I am generally of the belief that, in my life, I would not go back and change a thing. This is not because my life has been perfect or easy. This is because all of it, the good the bad and the ugly, got me to where I am today and taught me so much along the way. However, some days, I can’t shake the feeling that I wish I could rewind.
I spent a lot of time in my teens and 20’s flailing and finding myself. My 30’s, a little less flailing and a lot more finding myself. Still, though, it was not really until I approached my 40’s that I really, truly and deeply found and consistently embraced personal growth.
Now, my younger self might tell you that’s not true. I read The Gifts of Imperfection in my mid-30’s. I knew I needed to work on myself. I hoped and believed life could be different and I did begin to search for clues as to how, all the while trying to evolve. Continuous self-improvement was my mantra all along. But, if I’m being completely honest, those moments felt more like blips of light in darkness. I would read a book, feel the inspiration, become really awake and motivated, and then I would fall back into my own personal status quo.
It was enough, though, to sew the seeds for where I am today: A member of many communities who lean into this work together, supporting one another, coaching each other through the hard questions to connect to our own inner wisdom to guide us through. These communities and friends share resources and wisdom that keeps the momentum going consistently. So, now, instead of blips I have brilliance.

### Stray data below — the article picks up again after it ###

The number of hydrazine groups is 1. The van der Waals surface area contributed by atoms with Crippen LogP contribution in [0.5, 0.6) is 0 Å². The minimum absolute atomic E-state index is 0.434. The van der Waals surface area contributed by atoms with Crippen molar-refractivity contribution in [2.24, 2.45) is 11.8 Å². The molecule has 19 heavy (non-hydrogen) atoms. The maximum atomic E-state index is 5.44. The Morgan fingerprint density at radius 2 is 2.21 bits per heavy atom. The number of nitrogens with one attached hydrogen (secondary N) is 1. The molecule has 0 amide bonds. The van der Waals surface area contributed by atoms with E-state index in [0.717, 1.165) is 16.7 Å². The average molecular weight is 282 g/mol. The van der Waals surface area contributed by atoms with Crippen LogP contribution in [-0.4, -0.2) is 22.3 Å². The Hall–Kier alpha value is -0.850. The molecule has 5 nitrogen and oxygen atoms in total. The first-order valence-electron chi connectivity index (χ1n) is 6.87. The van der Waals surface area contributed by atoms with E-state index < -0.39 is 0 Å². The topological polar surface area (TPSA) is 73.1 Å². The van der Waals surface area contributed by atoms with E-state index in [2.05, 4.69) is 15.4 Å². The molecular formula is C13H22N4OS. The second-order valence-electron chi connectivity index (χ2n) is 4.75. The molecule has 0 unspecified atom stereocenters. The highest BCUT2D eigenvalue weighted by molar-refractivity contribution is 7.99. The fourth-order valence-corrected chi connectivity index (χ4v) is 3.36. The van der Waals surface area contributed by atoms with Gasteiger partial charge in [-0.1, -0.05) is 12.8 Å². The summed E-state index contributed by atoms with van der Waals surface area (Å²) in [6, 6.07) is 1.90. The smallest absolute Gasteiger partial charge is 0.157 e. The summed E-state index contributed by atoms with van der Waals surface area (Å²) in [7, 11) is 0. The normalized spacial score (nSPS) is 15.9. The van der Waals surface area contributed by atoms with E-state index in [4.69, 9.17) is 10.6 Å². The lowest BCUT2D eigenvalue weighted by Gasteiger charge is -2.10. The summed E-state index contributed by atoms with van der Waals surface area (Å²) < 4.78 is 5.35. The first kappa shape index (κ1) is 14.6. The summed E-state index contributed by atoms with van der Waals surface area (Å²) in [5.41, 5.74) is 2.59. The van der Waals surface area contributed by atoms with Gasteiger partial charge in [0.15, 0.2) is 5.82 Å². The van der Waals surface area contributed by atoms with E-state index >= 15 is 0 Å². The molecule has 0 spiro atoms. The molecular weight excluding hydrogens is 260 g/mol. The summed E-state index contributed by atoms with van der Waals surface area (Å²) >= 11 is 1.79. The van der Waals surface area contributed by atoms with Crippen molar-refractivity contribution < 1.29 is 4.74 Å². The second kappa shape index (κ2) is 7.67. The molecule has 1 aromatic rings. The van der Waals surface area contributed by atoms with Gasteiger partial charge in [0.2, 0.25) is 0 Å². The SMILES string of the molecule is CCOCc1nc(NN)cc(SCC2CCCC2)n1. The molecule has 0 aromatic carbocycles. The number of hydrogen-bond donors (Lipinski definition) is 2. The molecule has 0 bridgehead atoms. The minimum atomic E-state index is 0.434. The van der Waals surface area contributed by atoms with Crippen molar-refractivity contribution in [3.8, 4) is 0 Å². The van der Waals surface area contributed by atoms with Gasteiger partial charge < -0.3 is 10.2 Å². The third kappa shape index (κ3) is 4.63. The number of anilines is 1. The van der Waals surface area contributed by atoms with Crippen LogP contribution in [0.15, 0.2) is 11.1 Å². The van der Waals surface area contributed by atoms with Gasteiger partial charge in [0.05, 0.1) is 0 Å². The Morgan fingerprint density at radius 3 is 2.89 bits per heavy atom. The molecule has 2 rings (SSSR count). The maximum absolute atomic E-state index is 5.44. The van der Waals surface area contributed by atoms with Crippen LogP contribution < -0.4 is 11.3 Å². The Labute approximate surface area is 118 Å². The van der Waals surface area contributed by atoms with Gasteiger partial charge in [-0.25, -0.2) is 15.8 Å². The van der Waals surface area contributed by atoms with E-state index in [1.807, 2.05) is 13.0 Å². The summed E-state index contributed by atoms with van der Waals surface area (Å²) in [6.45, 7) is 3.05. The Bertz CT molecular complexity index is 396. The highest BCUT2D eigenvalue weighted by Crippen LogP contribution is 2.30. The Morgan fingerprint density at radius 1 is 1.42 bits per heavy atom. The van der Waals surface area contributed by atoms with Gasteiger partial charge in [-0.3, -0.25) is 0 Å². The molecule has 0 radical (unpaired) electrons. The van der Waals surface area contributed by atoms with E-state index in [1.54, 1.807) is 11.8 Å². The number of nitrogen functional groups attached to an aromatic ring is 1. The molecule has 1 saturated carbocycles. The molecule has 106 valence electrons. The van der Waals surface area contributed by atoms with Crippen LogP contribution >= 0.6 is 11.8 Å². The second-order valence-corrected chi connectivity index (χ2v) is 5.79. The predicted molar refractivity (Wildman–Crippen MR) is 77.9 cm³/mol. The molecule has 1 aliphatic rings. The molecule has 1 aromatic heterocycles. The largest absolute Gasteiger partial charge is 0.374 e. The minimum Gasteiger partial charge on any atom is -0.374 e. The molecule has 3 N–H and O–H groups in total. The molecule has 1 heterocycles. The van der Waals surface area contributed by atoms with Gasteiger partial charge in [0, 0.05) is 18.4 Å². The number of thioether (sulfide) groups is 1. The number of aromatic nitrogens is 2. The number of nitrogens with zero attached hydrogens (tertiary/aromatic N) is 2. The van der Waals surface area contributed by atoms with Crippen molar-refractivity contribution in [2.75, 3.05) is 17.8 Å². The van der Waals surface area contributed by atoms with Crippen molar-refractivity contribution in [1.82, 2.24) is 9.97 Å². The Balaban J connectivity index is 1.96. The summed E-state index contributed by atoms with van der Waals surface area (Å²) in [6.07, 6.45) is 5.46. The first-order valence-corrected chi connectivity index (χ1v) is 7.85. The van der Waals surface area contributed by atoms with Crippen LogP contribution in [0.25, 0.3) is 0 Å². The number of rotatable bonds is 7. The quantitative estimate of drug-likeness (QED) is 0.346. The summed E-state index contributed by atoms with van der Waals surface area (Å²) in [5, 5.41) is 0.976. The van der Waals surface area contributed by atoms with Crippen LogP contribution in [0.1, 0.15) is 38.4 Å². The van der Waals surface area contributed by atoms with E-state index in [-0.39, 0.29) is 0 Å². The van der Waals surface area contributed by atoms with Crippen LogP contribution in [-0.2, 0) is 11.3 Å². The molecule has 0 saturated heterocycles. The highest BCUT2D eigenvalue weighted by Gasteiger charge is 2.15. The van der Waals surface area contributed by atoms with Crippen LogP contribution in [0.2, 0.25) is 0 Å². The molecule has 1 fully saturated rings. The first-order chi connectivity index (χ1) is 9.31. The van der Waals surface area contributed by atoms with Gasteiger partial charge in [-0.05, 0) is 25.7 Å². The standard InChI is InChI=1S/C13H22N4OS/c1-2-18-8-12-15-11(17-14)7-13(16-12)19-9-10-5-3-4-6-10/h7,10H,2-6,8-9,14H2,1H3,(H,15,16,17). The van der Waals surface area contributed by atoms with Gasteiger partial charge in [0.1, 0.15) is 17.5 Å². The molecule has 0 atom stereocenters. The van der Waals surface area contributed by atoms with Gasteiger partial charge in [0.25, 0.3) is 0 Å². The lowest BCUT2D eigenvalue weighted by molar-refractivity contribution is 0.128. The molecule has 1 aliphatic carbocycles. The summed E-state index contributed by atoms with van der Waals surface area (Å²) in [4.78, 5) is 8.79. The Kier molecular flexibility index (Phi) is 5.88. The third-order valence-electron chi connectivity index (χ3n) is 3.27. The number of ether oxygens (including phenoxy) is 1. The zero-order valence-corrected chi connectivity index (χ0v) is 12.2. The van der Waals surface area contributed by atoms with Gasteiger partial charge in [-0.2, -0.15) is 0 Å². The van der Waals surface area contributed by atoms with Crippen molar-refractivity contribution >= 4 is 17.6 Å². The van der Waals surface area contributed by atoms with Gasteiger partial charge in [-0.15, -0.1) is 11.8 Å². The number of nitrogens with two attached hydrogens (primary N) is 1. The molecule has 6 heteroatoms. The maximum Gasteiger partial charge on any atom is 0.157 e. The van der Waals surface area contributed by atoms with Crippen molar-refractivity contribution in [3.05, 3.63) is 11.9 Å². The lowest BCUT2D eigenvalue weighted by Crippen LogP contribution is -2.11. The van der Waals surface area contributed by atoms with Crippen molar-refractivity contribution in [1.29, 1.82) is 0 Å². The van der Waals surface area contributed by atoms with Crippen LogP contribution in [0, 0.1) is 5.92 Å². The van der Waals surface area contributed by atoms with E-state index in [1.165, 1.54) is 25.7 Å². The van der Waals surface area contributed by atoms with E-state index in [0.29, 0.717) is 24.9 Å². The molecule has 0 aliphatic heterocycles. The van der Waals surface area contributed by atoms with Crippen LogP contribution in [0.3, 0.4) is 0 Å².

My sense, though, is that a lot of personal growth and leaning into coaching is happening later in life, like it has for me. I don’t know if that’s when we get burnt out or fed up or we start going through a midlife crisis and wondering if this is it. Or is it true, like I always hoped and believed, that 40 really is this magical barrier that, once crossed, bestows a sudden ability to better let go of everyone else’s opinions and judgments? We may never know, but I am grateful it’s at least been true for me. Admittedly, probably buoyed by all of this self-work.
And, this is where I can’t help but wonder: What would life have been like if I had really started to work in earnest much earlier? Again, I am not one to look back and fight the impossible by trying to rewrite history. However, I do find that the past holds great lessons for the future.
I also find comfort in the fact that I may be able to utilize my missteps to help others find a clearer path. If I can be really honest with myself and really vulnerable with others, can I use the struggles I’ve endured for good? Can I help my team take a leap before I ever would have? Can I help my son be comfortable in his own skin? Can I help the generations coming up in the world behind me to find their authentic selves much earlier than I have?
When I look back and think about what that could have looked like for me, it is bittersweet. There is a sense of grieving for the lost opportunity. But there is so much excitement and beauty in the possibility of helping to co-create that for others.
Perhaps it is not rewinding I seek after all. Perhaps it is paying it forward.